The Benevolent and Orphan Fund of the National Union of Teachers was founded in 1877, to assist teachers in temporary distress by way of loans and gifts, to grant annuities up to £34 to teachers or their widows, to erect and maintain orphanages, to assist consumptive teachers to sanatoriun treatment, to make home allaowances of 5s and 7s 6d per week and special grants of 2s 6d and 3s 6d a week for the benefit of the orphans and necessitous children of teachers. (1912 Encyclopedia)
The Fund initally maintained two homes, one at Page Hall, Sheffield, for girls, and another at Peckham, for boys. These soon became insufficient to meet the needs of the Union and steps were taken to secure a larger and more secure home. Mr Richard Greenwood, a veteran of the teaching world and zealous member of the Benelovent Fund Committee, laid the facts before Passmore Edwards, which resulted in an undertaking to to build a Teachers' Orphanage "to cost not less than £6,000". In searching for a site for the proposed institution it was ascertained that an exceptionall suitable and commodious building, Westwood House, Sydenham, was for sale. Westwood House had been built in 1766 on the site of an inn, called either the "Three Compasses" or "World's End", and bought by David Ximenes a Sephardi Jewish Merchant(#). Lady Charlotte Campbell, a lady in waiting to Caroline, Princess of Wales, was one of the most notable later residents and lived there from about 1812 to 1818, and possibly later. In 1874, Henry Littleton, of Novello & Co purchased the house and employed J L Pearson to carry out alterations and "remodel it as a Renaissance fantasy palace with a magnificent music room as its centrepiece".This was not completed until about 1881. Both Liszt and Dvorak stayed there whilst visiting Crystal Palace and Liszt gave one of his last piano recitals in the music room in 1886. The house stood in 5 acres of beautiful grounds, gardens, paddocks and lawns. It was said that the fireplace alone had cost £1000 and no expense had been spared of the rest of the house. The doors were elaboratly carved mahogany and the principal staircase ornamented by sculptured figures on the newals. The great feature of the house, the music salon was fitted in richly carved woods with a minstrals gallery at one end. The "winter gardens" had domed roofs. It would appear an unlikely choice for an orphanage but it was said that the alterations necessary to make the house suitable for its new use were carried out so as not to detract from the beauty of the house. The coachhouses were utilised for workshops and a gymnasium.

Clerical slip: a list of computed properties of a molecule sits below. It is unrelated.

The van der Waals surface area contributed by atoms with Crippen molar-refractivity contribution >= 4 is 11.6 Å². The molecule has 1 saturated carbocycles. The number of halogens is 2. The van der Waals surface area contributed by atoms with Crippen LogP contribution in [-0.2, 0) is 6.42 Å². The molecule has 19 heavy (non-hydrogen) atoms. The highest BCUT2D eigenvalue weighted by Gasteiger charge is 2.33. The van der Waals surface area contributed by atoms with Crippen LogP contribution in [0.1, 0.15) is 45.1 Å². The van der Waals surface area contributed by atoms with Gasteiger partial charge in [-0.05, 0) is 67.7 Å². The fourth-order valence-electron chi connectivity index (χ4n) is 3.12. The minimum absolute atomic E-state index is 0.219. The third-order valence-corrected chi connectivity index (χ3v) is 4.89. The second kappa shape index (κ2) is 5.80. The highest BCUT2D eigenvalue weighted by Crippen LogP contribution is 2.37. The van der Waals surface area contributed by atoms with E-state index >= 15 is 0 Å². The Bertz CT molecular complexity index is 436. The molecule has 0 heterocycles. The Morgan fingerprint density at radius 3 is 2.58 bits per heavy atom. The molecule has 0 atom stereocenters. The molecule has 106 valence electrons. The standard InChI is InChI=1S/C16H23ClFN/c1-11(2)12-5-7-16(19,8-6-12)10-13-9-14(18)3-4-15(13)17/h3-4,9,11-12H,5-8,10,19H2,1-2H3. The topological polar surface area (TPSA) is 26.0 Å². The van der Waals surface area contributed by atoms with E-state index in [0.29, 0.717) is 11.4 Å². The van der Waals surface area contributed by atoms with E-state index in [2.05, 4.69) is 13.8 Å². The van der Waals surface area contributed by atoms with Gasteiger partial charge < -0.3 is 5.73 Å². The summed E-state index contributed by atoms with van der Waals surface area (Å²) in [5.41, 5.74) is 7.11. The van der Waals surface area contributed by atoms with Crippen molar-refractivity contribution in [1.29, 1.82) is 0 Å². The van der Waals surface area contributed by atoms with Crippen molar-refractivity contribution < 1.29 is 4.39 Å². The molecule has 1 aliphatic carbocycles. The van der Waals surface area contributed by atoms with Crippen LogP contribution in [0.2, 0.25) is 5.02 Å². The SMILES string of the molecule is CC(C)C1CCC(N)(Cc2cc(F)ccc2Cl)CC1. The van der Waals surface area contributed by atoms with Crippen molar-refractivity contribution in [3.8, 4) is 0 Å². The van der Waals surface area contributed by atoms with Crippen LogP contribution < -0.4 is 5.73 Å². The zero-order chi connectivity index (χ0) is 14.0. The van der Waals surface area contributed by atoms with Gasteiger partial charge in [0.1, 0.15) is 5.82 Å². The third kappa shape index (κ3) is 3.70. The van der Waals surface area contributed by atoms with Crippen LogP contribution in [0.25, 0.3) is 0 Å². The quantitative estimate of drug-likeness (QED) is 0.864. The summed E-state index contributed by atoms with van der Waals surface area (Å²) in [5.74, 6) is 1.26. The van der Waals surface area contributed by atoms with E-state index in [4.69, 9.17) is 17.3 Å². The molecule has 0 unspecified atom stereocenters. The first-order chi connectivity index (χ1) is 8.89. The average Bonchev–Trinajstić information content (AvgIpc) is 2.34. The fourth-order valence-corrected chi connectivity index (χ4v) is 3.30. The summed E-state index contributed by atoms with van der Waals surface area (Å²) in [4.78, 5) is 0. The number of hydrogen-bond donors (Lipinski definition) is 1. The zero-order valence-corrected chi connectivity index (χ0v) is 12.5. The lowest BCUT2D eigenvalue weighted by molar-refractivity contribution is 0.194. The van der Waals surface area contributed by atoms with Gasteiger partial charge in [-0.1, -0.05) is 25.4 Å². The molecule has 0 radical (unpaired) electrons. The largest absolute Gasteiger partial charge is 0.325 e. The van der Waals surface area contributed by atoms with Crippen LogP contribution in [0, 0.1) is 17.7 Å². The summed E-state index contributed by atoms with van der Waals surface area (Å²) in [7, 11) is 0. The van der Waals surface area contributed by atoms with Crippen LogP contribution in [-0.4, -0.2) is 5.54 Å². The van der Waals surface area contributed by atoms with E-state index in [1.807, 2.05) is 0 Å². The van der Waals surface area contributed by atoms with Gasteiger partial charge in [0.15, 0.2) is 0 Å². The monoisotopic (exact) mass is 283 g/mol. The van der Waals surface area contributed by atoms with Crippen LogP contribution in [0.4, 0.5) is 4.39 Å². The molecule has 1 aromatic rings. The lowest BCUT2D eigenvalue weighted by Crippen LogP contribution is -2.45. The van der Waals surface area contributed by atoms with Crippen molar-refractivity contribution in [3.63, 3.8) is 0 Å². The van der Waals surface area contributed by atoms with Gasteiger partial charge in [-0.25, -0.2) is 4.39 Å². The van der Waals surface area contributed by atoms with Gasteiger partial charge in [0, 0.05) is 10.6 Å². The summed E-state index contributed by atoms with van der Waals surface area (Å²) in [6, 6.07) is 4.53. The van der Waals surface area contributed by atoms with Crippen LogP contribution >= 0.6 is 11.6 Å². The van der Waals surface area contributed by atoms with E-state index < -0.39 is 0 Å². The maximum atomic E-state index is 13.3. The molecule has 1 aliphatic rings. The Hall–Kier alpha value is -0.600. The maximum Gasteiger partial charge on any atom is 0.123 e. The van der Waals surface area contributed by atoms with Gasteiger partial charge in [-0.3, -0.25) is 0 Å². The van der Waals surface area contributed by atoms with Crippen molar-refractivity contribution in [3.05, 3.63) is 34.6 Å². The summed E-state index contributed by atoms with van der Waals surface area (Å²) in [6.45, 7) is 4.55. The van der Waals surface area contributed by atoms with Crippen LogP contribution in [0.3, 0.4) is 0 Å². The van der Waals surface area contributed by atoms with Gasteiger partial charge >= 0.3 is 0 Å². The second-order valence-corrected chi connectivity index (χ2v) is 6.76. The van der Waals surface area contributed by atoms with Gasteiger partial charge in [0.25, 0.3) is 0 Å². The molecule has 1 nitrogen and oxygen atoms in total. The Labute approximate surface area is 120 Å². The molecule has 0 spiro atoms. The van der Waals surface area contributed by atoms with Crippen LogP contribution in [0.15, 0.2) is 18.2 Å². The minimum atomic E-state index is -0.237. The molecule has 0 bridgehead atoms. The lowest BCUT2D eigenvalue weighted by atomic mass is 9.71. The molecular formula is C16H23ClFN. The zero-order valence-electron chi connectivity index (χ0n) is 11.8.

On Saturday 23 September 1899, the home was officially opened by Passmore Edwards before a crowd which included 1,200 teachers. Passmore Edwards was presented with a key to the building on which was engraved "Old and young in the years to come will rise up and call you blessed" An acount of the Opening is was published in the Schoolmaster on 30 September 1899
[# Information on Westwood House includes that given in "Sydenham and Forest Hill Past" by John Coulter.]